The Greatest Guitarists of All Time are on the record. Endlessly recycled by boards of beardy blokes for rock mag listicles, their names and the respective demons that drive their hands to shred and bleed are scripture to any aspiring player.
Guitar legend Tommy Emmanuel.Credit:Ian Laidlaw
A handful, though, are too good for that nonsense. Certified Guitar Player is the official honour devised and sparingly bestowed by the late Tennessee master, Chet Atkins. Half of that elite sextet, including he, is now sadly deceased. The youngest and sole Australian in the trio of survivors is Tommy Emmanuel.
The title is unlikely to be disputed by anyone who has come in range of the six-string wizard's acoustic fireworks these past four decades. But what demons might have driven this supremely affable entertainer to the absolute pinnacle of his chosen craft have gone unexplored until now.
"I knew Tommy had lost his father when he was very young," says Sydney-born, Nashville-based filmmaker Jeremy Dylan. "I knew that loomed large over his life. But the dark aspects of that, which we confront in the film, were all new to me."
Tommy Emmanuel: the Endless Road, due to premiere at next week's Melbourne Documentary Film Festival, has been four years in production. But the writer-director's research effectively began in his childhood.
Jeremy Dylan's father, the late music promoter Rob Potts, was a monumental figure in Australian music, pioneering the now booming highway between here and Nashville. He took over Keith Urban, Lee Kernaghan, James Blundell and Beccy Cole; he brought back Alan Jackson, Tim McGraw, Dixie Chicks and Taylor Swift.
Young Jeremy joined the family business editing tour ads, graduated to music videos and made his first feature in 2011, aged 20. Benjamin Sniddlegrass and the Cauldron of Penguins was "pretty bad", he says, so he immediately threw himself into the music documentary Jim Lauderdale: The King of Broken Hearts.
Between that and a longstanding family friendship, Emmanuel was convinced to tell the story that had somehow slipped between the cracks of Australian music history.
"I was really excited and honoured about that," Dylan says, "but at the back of my mind I had this thing which is that Tommy has historically been quite a private person.
"Even if you watch his This Is Your Life episode [of 2005], there is a lot that goes unsaid … so I wanted to make sure that if I was to do this film, we were going to be telling the full story."
Emmanuel was game. "I don't know how comfortable I'm going to be about whatever ends up on this thing," he replied, "but I'm totally willing to talk about anything."
Tommy Emmanuel tells the story that slipped between the cracks of Australian music history.Credit:Ian Laidlaw
Dylan reckons part of Emmanuel's impetus was "having just had his daughter" — his third, Rachel, to his third wife, Clara Rolls — "so I think he was in a really reflective mood and needed to get this stuff down on the record … the stuff that had happened with members of his family, the mistakes he'd made, his drug abuse and addiction, all of that."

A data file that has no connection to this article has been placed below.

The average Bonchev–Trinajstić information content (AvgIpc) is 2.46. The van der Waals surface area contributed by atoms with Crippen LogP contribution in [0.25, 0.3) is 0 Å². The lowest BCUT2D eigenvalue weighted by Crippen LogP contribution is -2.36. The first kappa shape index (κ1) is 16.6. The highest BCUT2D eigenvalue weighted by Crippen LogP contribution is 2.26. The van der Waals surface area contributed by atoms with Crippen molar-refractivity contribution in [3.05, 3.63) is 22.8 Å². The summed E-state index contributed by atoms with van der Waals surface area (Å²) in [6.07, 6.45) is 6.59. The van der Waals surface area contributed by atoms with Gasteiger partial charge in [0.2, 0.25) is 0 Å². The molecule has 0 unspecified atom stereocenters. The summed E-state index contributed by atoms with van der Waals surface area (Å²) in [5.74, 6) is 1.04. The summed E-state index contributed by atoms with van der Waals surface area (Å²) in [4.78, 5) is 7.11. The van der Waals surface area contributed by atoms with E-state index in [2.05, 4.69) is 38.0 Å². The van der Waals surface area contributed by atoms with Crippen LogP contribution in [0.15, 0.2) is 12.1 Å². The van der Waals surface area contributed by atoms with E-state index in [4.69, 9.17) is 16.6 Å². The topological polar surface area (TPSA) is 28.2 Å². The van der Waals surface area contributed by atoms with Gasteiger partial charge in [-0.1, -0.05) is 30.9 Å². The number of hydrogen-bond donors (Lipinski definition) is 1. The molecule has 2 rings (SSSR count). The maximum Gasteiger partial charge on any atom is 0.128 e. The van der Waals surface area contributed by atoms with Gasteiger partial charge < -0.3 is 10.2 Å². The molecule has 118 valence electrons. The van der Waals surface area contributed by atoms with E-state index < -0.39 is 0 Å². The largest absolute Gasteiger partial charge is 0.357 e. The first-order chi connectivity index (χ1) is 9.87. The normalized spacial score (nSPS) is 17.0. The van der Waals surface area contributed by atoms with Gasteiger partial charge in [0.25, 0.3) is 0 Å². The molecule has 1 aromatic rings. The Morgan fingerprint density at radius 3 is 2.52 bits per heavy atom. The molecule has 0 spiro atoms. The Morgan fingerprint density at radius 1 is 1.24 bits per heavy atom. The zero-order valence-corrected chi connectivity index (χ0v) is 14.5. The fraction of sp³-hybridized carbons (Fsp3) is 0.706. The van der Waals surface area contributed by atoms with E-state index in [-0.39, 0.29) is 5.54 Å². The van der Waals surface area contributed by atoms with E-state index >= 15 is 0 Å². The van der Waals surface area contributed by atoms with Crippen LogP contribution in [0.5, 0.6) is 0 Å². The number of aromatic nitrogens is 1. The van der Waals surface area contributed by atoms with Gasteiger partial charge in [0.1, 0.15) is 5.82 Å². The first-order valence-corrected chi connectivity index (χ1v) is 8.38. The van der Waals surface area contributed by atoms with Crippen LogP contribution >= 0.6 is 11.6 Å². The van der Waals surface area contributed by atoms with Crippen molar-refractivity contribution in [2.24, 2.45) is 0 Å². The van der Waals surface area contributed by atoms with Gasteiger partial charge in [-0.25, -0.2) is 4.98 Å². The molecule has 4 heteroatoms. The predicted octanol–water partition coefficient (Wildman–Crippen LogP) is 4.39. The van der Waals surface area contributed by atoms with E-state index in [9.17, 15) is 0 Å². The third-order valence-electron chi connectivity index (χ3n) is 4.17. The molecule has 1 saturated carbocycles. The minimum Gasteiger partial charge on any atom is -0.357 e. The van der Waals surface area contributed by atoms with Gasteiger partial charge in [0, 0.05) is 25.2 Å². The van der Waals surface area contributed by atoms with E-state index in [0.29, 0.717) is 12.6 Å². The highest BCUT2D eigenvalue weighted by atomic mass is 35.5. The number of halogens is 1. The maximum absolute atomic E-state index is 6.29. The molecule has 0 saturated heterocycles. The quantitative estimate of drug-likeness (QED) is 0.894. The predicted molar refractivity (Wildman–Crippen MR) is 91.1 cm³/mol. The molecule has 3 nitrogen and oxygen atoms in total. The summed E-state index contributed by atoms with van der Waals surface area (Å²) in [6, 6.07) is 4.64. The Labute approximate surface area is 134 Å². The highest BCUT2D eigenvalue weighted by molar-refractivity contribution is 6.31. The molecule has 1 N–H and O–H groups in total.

A cyclonic appetite for cocaine and alcohol is hardly banner material for films of this nature, of course. Throw a dart at any of those aforementioned Greatest Ever lists and you'll hit an artist flying at superhuman speed simply to avoid the terrors — publicly revealed or otherwise — of standing still.
Dylan's film is different in the important respect that redemption is a work in progress. Far from slowing down, Emmanuel claims towards the end of the film that he's performing more today than the 300 nights a year that defined his destructive lifestyle for so long.
"I think the entertainer role is such an important point to make with Tommy because he would think of himself as that, first and foremost," Dylan says. "His raison d'etre in life is to bring joy to everyone he comes into contact with, and that drives him to an obsessive degree."
Emmanuel’s ‘raison d’etre in life is to bring joy to everyone’, says filmmaker Jeremy Dylan.Credit:Ian Laidlaw
He picks Keith Richards as a more typical example of the guitar hero/ chemistry set. For him, drugs were "always part and parcel of what he did. That was bound up in the ethos of the music; almost celebrated as a part of what he did and he was comfortable with the idea of that.
"Tommy is someone that is so different [in that] the primary idea is making other people happy, rather than using art as a conscious way to work out his own demons. Even though that's obviously what's going on."
Obvious, at least, to both former wives, who speak with great insight and lasting love in the film. Meanwhile, non-certified guitar greats Steve Vai and Joe Satriani lead a long list of gobsmacked fans who can only marvel, as we do, at the astonishing grace, energy and dexterity Emmanuel brings to the spotlight.
His similarly gifted brother, Phil, also took part before his tragic death last year. Photos and memories from their early family band days — with Dad cracking the whip at their heels — begin a typical happy showbiz tale that turns out to be anything but.
Even after all is revealed, though, and all ongoing dangers considered, the beatific glow of Tommy Emmanuel in full flight on stage has a miraculous way of banishing any shred of darkness at either end of his road.
"Recovery is obviously going to be a one-day-at-a-time thing," Dylan says. "We didn't want to end the film with the idea that everything is fine now; everything will always be fine. Just that he has evolved to a place of self-awareness and being at peace with a lot of the demons … if things aren't a hundred per cent resolved, and they never will be, that things are looking up."
The world premiere of Tommy Emmanuel: the Endless Road screens at Cinema Nova, July 26, as part of the Melbourne Documentary Film Festival.
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